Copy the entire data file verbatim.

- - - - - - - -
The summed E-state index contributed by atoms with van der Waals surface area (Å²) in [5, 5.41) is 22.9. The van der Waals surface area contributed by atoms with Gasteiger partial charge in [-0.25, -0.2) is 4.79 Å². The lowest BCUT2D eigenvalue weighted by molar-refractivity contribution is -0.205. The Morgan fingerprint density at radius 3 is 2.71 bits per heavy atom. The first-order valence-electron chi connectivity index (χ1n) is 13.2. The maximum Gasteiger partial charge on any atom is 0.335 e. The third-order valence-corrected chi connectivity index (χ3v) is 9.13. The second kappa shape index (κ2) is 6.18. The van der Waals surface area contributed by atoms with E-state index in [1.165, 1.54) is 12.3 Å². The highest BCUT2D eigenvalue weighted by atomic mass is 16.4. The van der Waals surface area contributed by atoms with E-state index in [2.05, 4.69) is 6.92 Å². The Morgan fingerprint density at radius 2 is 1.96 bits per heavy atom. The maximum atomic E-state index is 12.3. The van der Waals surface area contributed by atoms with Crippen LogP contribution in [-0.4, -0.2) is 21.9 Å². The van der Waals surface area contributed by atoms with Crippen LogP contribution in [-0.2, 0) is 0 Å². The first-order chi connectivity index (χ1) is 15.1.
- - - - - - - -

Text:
The summed E-state index contributed by atoms with van der Waals surface area (Å²) in [5, 5.41) is 22.9. The van der Waals surface area contributed by atoms with Gasteiger partial charge in [-0.25, -0.2) is 4.79 Å². The lowest BCUT2D eigenvalue weighted by molar-refractivity contribution is -0.205. The Morgan fingerprint density at radius 3 is 2.71 bits per heavy atom. The first-order valence-electron chi connectivity index (χ1n) is 13.2. The maximum Gasteiger partial charge on any atom is 0.335 e. The third-order valence-corrected chi connectivity index (χ3v) is 9.13. The second kappa shape index (κ2) is 6.18. The van der Waals surface area contributed by atoms with E-state index in [1.165, 1.54) is 12.3 Å². The highest BCUT2D eigenvalue weighted by atomic mass is 16.4. The van der Waals surface area contributed by atoms with E-state index in [2.05, 4.69) is 6.92 Å². The Morgan fingerprint density at radius 2 is 1.96 bits per heavy atom. The maximum atomic E-state index is 12.3. The van der Waals surface area contributed by atoms with Crippen LogP contribution in [-0.4, -0.2) is 21.9 Å². The van der Waals surface area contributed by atoms with Crippen LogP contribution in [-0.2, 0) is 0 Å². The first-order chi connectivity index (χ1) is 15.1.